India's Ocean Policy has already got off to a flying start from the landlocked New Delhi. Prime Minister Narendra Modi’s three-hour delegation level talks with the visiting Sri Lankan President Maithripala Sirisena in New Delhi on 16 February was the first big step in this direction and the next giant stride will be taken about three weeks later when Modi embarks on his four-nation tour of Sri Lanka, Maldives, Seychelles and Mauritius.
PM’s upcoming four-nation trip in the second week of March should be seen as an effective counter to China's proposed Maritime Silk Route (MSR) in which all the four Indian Ocean countries figure prominently.
India is wary of China's MSR proposal as New Delhi sees in it a pernicious Chinese design aimed at strangulating India strategically. Much to India's chagrin China has been enlarging its strategic footprints in the Indian Ocean Rim (IOR) countries even though China is not an Indian Ocean power.
India views MSR as yet another example of China playing cheque book diplomacy by the ear and enticing small nations with multi-billion dollar worth investment opportunities that the proposed project promises to bring about. Only last week China unveiled new details about the $100 billion which envisages building a network of ports and maritime infrastructure in Indian Ocean and Pacific Ocean regions.
Of late China has gone on an overdrive to hard sell the MSR project. Some 50 countries in Asia and Europe have backed the project but India has desisted from doing so. Earlier this month, External Affairs Minister Sushma Swaraj had given a sneak peek into India's stand on the MSR project during her maiden visit to China.
Swaraj said she had conveyed to her Chinese interlocutors that India would work with China where there is synergy, adding that the MSR project "has to be synergy based… and there cannot be a blanket endorsement (from the Indian side). We want our connectivity".
It clearly means that China should not take India's nod for granted. For their part, the Chinese have urged the Indians to shed their ambivalence about the project and promised to release more details in the coming months.
Chinese strategic forays into the Indian Ocean region have compelled India to pay China back in the same coin and increase Indian strategic presence in South China Sea and in China's backyard like Vietnam, Philippines and Myanmar, apart from spiking up engagement with Japan.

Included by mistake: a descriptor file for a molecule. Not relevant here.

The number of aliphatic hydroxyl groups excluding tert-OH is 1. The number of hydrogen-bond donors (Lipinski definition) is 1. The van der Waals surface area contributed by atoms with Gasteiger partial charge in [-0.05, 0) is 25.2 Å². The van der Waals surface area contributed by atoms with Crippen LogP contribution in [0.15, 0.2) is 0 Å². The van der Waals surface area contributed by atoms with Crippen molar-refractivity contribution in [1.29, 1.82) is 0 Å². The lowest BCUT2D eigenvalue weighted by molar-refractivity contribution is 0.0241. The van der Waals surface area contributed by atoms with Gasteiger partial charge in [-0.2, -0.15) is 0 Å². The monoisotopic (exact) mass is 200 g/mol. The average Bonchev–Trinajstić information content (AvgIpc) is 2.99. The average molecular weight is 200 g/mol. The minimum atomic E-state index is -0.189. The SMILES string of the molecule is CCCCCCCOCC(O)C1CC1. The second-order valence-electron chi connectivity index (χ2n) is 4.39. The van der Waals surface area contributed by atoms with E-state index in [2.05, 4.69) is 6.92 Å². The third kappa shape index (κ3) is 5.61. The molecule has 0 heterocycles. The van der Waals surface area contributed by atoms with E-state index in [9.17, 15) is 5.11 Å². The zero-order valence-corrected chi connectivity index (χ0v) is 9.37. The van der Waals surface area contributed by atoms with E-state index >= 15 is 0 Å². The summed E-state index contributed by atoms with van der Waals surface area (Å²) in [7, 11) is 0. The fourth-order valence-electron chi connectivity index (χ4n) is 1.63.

But this alone is not enough. India needs to match China’s chess moves in the Indian Ocean region and not cede any strategic space in this region to China. Needless to say powers like the United States and Japan would be much too willing to lend a helping hand to India in this endeavour but India will have to redouble its own efforts on dealing with the Chinese strategic challenge in the region.
PM Modi’s upcoming tour to the four island nations is a major policy move in this direction. The exact dates of his trip are yet to be decided but the visit will take place in the second week of March. An indication to this effect comes from the fact that the Prime Minister will be in Mauritius on 12 March, the National Day of Mauritius. Other three countries will be slotted in either just before or after the Mauritius leg of the tour.
Mauritius also houses the headquarters of Indian Ocean Rim Association (IORA), the 18-year-old international organization consisting of 20 coastal states bordering the Indian Ocean.
Incidentally, India's first warship export was to Mauritius in December 2014 when a 1300-tonne offshore patrol vessel worth $58 million was handed over to that country by Indian defence shipbuilder GRSE or Garden Reach Shipyard & Engineers. The GRSE is building two bigger and more powerful frigates for the Philippines Navy, each costing about $175 milliion.
It is not without significance that PM Modi would be embarking on tour to four Indian Ocean island nations after US President Barack Obama’s India visit during which India and the US unveiled a Joint Strategic Vision aimed at responding "to diplomatic, economic and security challenges" in Asia-Pacific and the Indian Ocean Region.
The Modi government is acutely aware of the fact that its dithering alone on the MSR project won’t prevent China from embarking on the super ambitious project which is nothing but strategic dagger cloaked in infrastructure velvet. India will have to come up with its own credible alternative in double quick time.
PM Modi's upcoming visit to the four island states is laden with this strategic agenda.
The writer is Firstpost consulting editor and a strategic analyst who tweets @Kishkindha.
Updated Date: Feb 17, 2015 20:12 PM